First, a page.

Medical Marijuana and Parkinson’s: It’s Complicated
It is disappointing that medical marijuana is not among the first line of treatments a provider suggests for Parkinson’s disease, particularly when one is using federally sponsored medical services. But that is changing. It is a new world for medical marijuana, a treatment that both patients and providers are struggling to understand.
Providers must understand and navigate state and federal regulations both to protect patient safety and to avoid jeopardizing licensure. These regulations change every year as more and more states pass medical marijuana legislation.
However, the federal government has not legalized medical marijuana. This means that you can only obtain permission from a state to access a dispensary. The federal government also restricts people from bringing medical marijuana across state lines. It gets complicated.
I have been granted access to medical marijuana dispensaries in three states. Each time I had to complete an application, providing documentation of my Parkinson’s, and pay registration fees. In one state, I was interviewed by an addiction counselor to make sure that I wasn’t a drug addict.
Because I am unable to drive myself to the dispensary, my wife had to go through the same protocols to be recognized as a caretaker with product in the house. Is it worth it? If medical marijuana is used wisely, I think it is. But it’s complicated.
Over the past two decades (because of provider resistance to medical marijuana), mind-numbing pharmaceuticals have been prescribed for my pain. I rely on mindfulness and cognitive or behavioral techniques. I work at managing my pain daily and have found medical marijuana to be helpful. In conversations with providers, I am aboveboard regarding my choice of medical marijuana for pain management. I have yet to encounter a provider who didn’t think it was a good idea, although they couldn’t write that in my medical records. Just a nodding head, a wink of an eye, and the suggestion to “keep us informed.”
Based on my experiences with obtaining legal medical marijuana, I offer these tips for readers.
Check to see if your state supports legal medical marijuana dispensaries. Some states approve medical marijuana (36 states and four territories), and some approve recreational marijuana (17 states, plus Washington, D.C. and Guam). Buying marijuana outside of a dispensary can be expensive and, more importantly, cannot guarantee a consistent formulation. Buying marijuana in a state that supports neither recreational nor medical use is still illegal.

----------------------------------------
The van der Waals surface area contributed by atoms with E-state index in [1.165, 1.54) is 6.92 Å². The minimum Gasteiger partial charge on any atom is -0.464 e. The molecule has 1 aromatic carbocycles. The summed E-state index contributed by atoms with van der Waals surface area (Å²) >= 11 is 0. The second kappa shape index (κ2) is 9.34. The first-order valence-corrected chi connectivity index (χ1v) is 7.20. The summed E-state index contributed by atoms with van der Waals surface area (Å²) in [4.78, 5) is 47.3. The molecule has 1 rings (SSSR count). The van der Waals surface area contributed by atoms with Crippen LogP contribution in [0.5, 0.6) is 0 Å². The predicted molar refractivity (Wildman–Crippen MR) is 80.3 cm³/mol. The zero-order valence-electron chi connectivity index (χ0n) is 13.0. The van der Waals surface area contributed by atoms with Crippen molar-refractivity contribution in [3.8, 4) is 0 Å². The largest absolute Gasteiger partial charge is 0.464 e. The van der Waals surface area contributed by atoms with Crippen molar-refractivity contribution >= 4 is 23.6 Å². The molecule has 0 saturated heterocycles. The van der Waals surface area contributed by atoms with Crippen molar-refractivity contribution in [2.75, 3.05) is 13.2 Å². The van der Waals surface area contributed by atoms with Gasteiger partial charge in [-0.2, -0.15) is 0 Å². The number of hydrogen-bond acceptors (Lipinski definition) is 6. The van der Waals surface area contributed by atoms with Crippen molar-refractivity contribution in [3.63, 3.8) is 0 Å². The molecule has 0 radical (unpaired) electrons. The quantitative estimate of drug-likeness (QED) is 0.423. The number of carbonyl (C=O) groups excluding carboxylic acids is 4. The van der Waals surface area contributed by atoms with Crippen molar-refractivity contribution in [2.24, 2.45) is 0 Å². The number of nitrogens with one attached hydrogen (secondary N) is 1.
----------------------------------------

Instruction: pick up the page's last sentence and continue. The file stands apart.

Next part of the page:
The process takes time. You will have a waiting period before your application for dispensary access is approved. You may be able to sample different formulations or products from a legal recreational marijuana site, but understand that what is available for recreational use may be different from what is offered for medical use.
Educate yourself about the different forms of medical marijuana. I cannot tolerate inhaled smoke, so I use a liquid vape inhaler during the day and a tincture in liquid form at night.
The combinations of the active ingredients of THC and CBD vary. You may be able to sample different formulations while you wait for medical use approval. The dispensary will probably offer a variety. Ask about different administrations (oral or inhalants) that can help with Parkinson’s symptoms. Finding out what works for you is part of the process.
The two plant varieties of marijuana, indica and sativa, are quite different. Sativa strains are generally uplifting and indica are more sedative. I’ve often tried different combinations to find what works for me.
A formula in one medical dispensary is often not available in another. Dispensaries are tied in the supply chain to specific growers, and because of government restrictions, growers cannot provide a standard product across state lines. Each time we moved, we had to go through the trial-and-error process and product experimentation. It was complicated and annoying.
Particular varieties of marijuana that offer both THC and CBD have been found to be useful for pain management in patients with Parkinson’s. This is the main reason I use it — but not to chase away the pain, like with alcohol or opioids, which just mask the pain. Instead, marijuana can be used as a window to sit with my pain in a new way.
I was hesitant to write this column because valid scientific research on marijuana for medical use is just starting. Federal laws make scientific research on the topic difficult (nearly impossible) in the U.S. But restrictions are loosening, funding from a regulated industry is more available, and so more research is being done.
It’s still a very new science and is developing all the time. But it’s getting less complicated.
Note: Parkinson’s News Today is strictly a news and information website about the disease. It does not provide medical advice, diagnosis or treatment. This content is not intended to be a substitute for professional medical advice, diagnosis, or treatment. Always seek the advice of your physician or another qualified health provider with any questions you may have regarding a medical condition. Never disregard professional medical advice or delay in seeking it because of something you have read on this website. The opinions expressed in this column are not those of Parkinson’s News Today or its parent company, BioNews, and are intended to spark discussion about issues pertaining to Parkinson’s disease.